This new 32 page rhyming book focuses on a boy who gets frustrated and often loses his temper and how the onset of Ramadan has his father imparting the lesson that fasting isn’t just staying away from food and drink, but also about behavior and controlling your anger. He shares the hadith of saying “…I’m fasting, I’m fasting,” which is shared in its entirety and sourced at the end. The book has a lot of text and scenarios in its moral framed telling that creates a bit of a disconnect between the presentation and the target audience. The characters are fasting, there is no discussion about why they are fasting or that it is a first time fasting (thank you). the child’s art assignment is pretty advanced, and friends are seen independently out and about, but the rhyming lines and illustrations at the end of the kids on the rug seems aimed at a much younger reader/listener. For my purpose of story times to children 4-9 it is a great choice, because it can appeal to the large range of relatability and attention spans, but for repeated readings in a home, it might need some shortening or additional explaining to connect as intended.
The story starts with Nuh working on an assignment to draw and paint a picture of the Kaba, but it keeps coming out tilted and he crumples and throws page after page. His dad snuggles him close and explains that Shabaan is over and Ramadan is about to start which means that he needs to go without food and water, but also work on his behavior. He explains, how to use the advice of saying, “Fasting is my shield; I will not be defeated! I am fasting, I am fasting.”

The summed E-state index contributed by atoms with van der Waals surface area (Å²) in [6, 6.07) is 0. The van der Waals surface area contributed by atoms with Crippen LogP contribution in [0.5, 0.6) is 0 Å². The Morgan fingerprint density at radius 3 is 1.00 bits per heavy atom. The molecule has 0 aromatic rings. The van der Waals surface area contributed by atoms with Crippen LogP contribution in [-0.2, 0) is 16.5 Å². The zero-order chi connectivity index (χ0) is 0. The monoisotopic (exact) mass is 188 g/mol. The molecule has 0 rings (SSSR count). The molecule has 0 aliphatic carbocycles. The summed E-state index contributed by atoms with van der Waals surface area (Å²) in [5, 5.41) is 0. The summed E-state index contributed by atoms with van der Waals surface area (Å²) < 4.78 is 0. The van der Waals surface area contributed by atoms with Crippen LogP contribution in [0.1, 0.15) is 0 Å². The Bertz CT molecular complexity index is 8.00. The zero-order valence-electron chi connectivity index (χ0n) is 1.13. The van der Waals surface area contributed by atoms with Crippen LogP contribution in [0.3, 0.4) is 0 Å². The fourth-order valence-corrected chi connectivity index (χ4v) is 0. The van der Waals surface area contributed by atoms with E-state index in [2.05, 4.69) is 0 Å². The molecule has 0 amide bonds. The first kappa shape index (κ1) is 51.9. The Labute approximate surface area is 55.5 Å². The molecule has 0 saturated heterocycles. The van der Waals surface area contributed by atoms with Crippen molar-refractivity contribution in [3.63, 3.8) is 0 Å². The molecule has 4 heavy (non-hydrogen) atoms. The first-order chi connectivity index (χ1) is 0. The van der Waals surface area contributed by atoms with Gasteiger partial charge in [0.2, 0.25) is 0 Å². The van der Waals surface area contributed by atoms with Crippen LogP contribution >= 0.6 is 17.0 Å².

Empowered by the words, Nuh starts his next morning remembering his father’s advice. When he spills water on his painting he remembers the advice. When a grocery cart collision at the store with his nemesis gets his fist clenching, he remembers his father’s advice. He even gets a chance to share his knowledge with his friends.
When the day is over he is eating iftar with his family and determined to keep his temper at bay throughout he whole month and beyond, inshaAllah, starting with him trying his drawing of the Kaba again.
I like that the focus is on behavior, I think that is a good reminder for older kids, and something younger kids that may or may not be fasting need to implement in Ramadan. I also like that the parents are encouraging and invested, but not controlling the individual situations. The book is preachy, and when the kid takes the lesson and starts preaching it to him, it is a little heavy handed, but I think it fits with the nature of the book. I appreciate that the kid knows what Ramadan and fasting is, so that the lesson can go a bit deeper in this Islamic fiction story.
I got my copy from Crescent Moon store, and you can get yours there as well by clicking this link here. If you use code ISL (Islamic School Librain initials) at checkout you will save 10%,